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Structure-function relationships at the human spinal disc-vertebra interface.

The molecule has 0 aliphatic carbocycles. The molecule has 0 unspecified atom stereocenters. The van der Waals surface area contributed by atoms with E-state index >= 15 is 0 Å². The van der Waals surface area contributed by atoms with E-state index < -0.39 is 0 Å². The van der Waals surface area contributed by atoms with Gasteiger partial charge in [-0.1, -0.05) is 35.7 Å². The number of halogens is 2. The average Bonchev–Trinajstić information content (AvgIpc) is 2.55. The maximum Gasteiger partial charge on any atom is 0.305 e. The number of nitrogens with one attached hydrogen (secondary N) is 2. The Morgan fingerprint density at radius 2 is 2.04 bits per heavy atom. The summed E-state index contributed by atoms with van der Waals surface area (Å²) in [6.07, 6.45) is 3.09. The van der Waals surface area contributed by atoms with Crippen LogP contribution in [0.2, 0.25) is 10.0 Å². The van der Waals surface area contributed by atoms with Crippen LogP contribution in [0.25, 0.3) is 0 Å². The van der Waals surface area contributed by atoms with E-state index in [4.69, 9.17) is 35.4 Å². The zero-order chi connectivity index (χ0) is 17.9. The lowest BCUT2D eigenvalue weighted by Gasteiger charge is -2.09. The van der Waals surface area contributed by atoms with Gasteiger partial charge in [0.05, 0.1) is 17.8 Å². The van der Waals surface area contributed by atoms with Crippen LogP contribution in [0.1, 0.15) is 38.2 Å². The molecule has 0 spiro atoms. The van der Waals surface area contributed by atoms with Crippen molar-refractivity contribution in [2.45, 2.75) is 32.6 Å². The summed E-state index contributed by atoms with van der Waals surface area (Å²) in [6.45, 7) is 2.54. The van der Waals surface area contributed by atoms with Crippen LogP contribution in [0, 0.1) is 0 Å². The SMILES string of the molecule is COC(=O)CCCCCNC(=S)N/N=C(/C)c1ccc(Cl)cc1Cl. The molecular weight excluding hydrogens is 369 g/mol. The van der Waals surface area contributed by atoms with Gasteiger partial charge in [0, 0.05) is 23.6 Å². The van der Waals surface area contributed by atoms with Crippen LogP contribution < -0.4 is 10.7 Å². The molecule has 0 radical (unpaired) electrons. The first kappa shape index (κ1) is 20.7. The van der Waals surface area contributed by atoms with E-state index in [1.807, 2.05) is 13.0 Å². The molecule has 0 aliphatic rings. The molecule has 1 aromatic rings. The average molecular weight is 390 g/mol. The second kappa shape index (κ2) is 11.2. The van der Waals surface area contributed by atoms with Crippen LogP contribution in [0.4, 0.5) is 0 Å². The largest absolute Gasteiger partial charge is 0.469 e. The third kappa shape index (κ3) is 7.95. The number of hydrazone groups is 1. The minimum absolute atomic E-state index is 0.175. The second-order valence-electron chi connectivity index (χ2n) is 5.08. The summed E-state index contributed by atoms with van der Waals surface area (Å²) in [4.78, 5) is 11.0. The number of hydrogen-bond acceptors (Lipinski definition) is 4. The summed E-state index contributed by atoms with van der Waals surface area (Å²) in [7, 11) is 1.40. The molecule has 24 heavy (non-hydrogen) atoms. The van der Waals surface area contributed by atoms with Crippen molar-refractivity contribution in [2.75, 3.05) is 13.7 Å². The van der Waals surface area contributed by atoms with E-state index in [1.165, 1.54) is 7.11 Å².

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Damage at the intervertebral disc-vertebra interface associates with back pain and disc herniation. However, the structural and biomechanical properties of the disc-vertebra interface remain underexplored. We sought to measure mechanical properties and failure mechanisms, quantify architectural features, and assess structure-function relationships at this vulnerable location. Vertebra-disc-vertebra specimens from human cadaver thoracic spines were scanned with micro-computed tomography (μCT), surface speckle-coated, and loaded to failure in uniaxial tension. Digital image correlation (DIC) was used to calculate local surface strains. Failure surfaces were scanned using scanning electron microscopy (SEM), and adjacent sagittal slices were analyzed with histology and SEM. Seventy-one percent of specimens failed initially at the cartilage endplate-bone interface of the inner annulus region. Histology and SEM both indicated a lack of structural integration between the cartilage endplate (CEP) and bone. The interface failure strength was increased in samples with higher trabecular bone volume fraction in the vertebral endplates. Furthermore, failure strength decreased with degeneration, and in discs with thicker CEPs. Our findings indicate that poor structural connectivity between the CEP and vertebra may explain the structural weakness at this region, and provide insight into structural features that may contribute to risk for disc-vertebra interface injury. The disc-vertebra interface is the site of failure in the majority of herniation injuries. Here we show new structure-function relationships at this interface that may motivate the development of diagnostics, prevention strategies, and treatments to improve the prognosis for many low back pain patients with disc-vertebra interface injuries. © 2017 The Authors. Journal of Orthopaedic Research® Published by Wiley Periodicals, Inc. on behalf of Orthopaedic Research Society. J Orthop Res 36:192-201, 2018.

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